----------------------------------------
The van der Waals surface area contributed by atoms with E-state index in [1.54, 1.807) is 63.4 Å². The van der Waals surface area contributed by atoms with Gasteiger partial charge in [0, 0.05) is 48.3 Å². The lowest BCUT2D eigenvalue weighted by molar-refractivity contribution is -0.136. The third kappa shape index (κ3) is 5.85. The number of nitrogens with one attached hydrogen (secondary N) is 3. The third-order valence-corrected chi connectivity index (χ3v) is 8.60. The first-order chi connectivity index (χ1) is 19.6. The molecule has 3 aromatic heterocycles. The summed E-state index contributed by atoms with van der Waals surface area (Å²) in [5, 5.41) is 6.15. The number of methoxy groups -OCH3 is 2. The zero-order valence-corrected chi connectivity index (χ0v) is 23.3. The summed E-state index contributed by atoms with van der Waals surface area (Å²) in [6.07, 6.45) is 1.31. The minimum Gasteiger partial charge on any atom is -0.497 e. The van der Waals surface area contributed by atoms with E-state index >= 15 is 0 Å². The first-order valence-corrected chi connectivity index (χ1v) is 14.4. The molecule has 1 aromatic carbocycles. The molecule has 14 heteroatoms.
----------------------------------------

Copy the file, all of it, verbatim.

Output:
The van der Waals surface area contributed by atoms with E-state index in [1.54, 1.807) is 63.4 Å². The van der Waals surface area contributed by atoms with Gasteiger partial charge in [0, 0.05) is 48.3 Å². The lowest BCUT2D eigenvalue weighted by molar-refractivity contribution is -0.136. The third kappa shape index (κ3) is 5.85. The number of nitrogens with one attached hydrogen (secondary N) is 3. The third-order valence-corrected chi connectivity index (χ3v) is 8.60. The first-order chi connectivity index (χ1) is 19.6. The molecule has 3 aromatic heterocycles. The summed E-state index contributed by atoms with van der Waals surface area (Å²) in [5, 5.41) is 6.15. The number of methoxy groups -OCH3 is 2. The zero-order valence-corrected chi connectivity index (χ0v) is 23.3. The summed E-state index contributed by atoms with van der Waals surface area (Å²) in [6.07, 6.45) is 1.31. The minimum Gasteiger partial charge on any atom is -0.497 e. The van der Waals surface area contributed by atoms with E-state index >= 15 is 0 Å². The first-order valence-corrected chi connectivity index (χ1v) is 14.4. The molecule has 1 aromatic carbocycles. The molecule has 14 heteroatoms.